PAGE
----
It’s easy to get the idea from some coaches much more familiar with Kendal Briles’ offensive goals than any of us in Arkansas that we were wrong.
We were under the impression his offense is to go fast. I mean, that’s what we took from his comments about wanting tempo.
The term used by coaches that have faced it is warp speed. In other words they want to go much faster than anything Razorback fans have seen or even heard previous coaches wish they could have.
When it works it will be faster than anything the SEC has ever seen. It makes Gus Malzahn’s fastest tempo almost look like they were forming a huddle between plays.
It makes Briles’ offenses difficult to defend because, well, he believes a tired offense has an advantage over a tired defense and when it’s rolling he’s not substituting.
“He might have a wide receiver in the game that is ready to pass out but he is staying in the ballgame so the defense can’t substitute,” former Houston running backs coach Kenny Pope said in an interview last year.
The key, like any other tempo offense, is getting first downs but it’s also about a mind-set. Some other coaches who used to run a lot of tempo have slowed down considerably. They out-think themselves.
Following the traditional thinking of keeping players fresh means the defense also gets a chance to move guys around and substitute to keep their guys fresh, too.
Briles will move guys around and if he catches a defensive back on the wrong side of the field he’s going to keep things going to that side as fast as possible as long as possible.
It comes down to execution, which is why if you think there’s a real competition at the quarterback spot for the Hogs you are probably completely off base.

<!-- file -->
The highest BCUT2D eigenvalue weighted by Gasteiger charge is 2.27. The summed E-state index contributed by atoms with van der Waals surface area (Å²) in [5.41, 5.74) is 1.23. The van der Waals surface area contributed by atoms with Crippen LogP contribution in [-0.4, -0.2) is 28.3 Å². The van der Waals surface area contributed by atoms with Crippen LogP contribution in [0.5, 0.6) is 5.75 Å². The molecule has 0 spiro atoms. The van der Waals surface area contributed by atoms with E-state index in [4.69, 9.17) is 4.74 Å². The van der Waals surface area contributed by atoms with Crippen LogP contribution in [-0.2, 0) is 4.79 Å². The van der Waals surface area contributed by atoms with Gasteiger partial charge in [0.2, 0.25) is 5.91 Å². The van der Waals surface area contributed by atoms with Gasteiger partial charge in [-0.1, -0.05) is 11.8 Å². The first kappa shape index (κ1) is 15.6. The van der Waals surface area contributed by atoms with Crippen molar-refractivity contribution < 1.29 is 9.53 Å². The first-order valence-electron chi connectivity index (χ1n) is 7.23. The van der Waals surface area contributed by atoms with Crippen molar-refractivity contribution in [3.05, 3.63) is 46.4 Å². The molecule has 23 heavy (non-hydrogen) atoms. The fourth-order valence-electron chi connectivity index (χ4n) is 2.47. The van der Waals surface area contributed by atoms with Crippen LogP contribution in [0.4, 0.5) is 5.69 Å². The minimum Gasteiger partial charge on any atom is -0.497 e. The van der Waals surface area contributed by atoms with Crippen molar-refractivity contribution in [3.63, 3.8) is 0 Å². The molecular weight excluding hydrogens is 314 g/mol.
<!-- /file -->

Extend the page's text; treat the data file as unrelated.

To have any hope of doing anything he wants with the offense early, Briles is going to need a quarterback that can make really fast decisions and have the confidence he knows enough to make it work even if that’s not the best decision.
Feleipe Franks is the only one on the roster that’s shown he can make those decisions sucessfully on the fly.
The previous coaching staff may have WANTED to go fast but couldn’t figure out how to get off the starting blocks. Part of that was bashing any confidence at the quarterback spot, going with eight different people over two season.
Earlier in the year at our first meeting with the assistant coaches, it was pointed out to Briles the previous staff had only managed to get about 30% of their offense installed.
He came about as close to a smirk as one can get without a positive identification of such facial expression.
“We’ll have the offense installed,” he said with a hint of a smile. He didn’t know then about all the virtual teaching that would follow due to the coronavirus.
If the Hogs’ new offense has any type of success we may discover the virtual teaching the coaches were forced to endure had a hand in it. The players we have spoken to feel more confident in their knowledge of what’s wanted.
Now they just have to make it happen on the field and in the SEC where Briles has never coached before.
And if they do, fans better buckle up because you’ve never seen an offense go at a pace like Briles wants to go.